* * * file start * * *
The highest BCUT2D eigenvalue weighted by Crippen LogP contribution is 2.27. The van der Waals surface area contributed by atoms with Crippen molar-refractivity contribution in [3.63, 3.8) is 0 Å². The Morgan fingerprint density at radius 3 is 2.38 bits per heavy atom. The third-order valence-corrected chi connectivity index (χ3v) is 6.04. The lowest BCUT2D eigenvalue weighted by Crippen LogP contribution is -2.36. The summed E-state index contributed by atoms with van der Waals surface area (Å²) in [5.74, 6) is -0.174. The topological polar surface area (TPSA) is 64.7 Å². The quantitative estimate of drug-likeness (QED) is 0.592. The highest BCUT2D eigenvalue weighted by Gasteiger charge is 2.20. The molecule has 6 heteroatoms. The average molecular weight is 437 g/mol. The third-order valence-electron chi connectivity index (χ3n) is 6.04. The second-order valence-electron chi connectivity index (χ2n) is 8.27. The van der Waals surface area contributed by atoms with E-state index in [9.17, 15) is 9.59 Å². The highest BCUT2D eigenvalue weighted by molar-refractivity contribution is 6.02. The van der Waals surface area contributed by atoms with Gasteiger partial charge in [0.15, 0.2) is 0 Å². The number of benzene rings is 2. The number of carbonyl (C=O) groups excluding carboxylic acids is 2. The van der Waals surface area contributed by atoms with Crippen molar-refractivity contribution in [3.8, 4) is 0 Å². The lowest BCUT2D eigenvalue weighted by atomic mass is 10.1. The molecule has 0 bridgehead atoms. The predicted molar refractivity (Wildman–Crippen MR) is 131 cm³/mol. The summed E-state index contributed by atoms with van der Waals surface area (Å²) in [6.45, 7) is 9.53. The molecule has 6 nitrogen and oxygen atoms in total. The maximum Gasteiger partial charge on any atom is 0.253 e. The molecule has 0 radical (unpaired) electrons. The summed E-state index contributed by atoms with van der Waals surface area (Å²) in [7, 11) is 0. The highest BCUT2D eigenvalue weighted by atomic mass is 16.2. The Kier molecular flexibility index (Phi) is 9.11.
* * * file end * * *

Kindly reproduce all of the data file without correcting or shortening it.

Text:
The highest BCUT2D eigenvalue weighted by Crippen LogP contribution is 2.27. The van der Waals surface area contributed by atoms with Crippen molar-refractivity contribution in [3.63, 3.8) is 0 Å². The Morgan fingerprint density at radius 3 is 2.38 bits per heavy atom. The third-order valence-corrected chi connectivity index (χ3v) is 6.04. The lowest BCUT2D eigenvalue weighted by Crippen LogP contribution is -2.36. The summed E-state index contributed by atoms with van der Waals surface area (Å²) in [5.74, 6) is -0.174. The topological polar surface area (TPSA) is 64.7 Å². The quantitative estimate of drug-likeness (QED) is 0.592. The highest BCUT2D eigenvalue weighted by Gasteiger charge is 2.20. The molecule has 6 heteroatoms. The average molecular weight is 437 g/mol. The third-order valence-electron chi connectivity index (χ3n) is 6.04. The second-order valence-electron chi connectivity index (χ2n) is 8.27. The van der Waals surface area contributed by atoms with E-state index in [9.17, 15) is 9.59 Å². The highest BCUT2D eigenvalue weighted by molar-refractivity contribution is 6.02. The van der Waals surface area contributed by atoms with Gasteiger partial charge in [0.15, 0.2) is 0 Å². The number of benzene rings is 2. The number of carbonyl (C=O) groups excluding carboxylic acids is 2. The van der Waals surface area contributed by atoms with Crippen molar-refractivity contribution in [3.8, 4) is 0 Å². The lowest BCUT2D eigenvalue weighted by atomic mass is 10.1. The molecule has 0 bridgehead atoms. The predicted molar refractivity (Wildman–Crippen MR) is 131 cm³/mol. The summed E-state index contributed by atoms with van der Waals surface area (Å²) in [6.45, 7) is 9.53. The molecule has 6 nitrogen and oxygen atoms in total. The maximum Gasteiger partial charge on any atom is 0.253 e. The molecule has 0 radical (unpaired) electrons. The summed E-state index contributed by atoms with van der Waals surface area (Å²) in [7, 11) is 0. The highest BCUT2D eigenvalue weighted by atomic mass is 16.2. The Kier molecular flexibility index (Phi) is 9.11.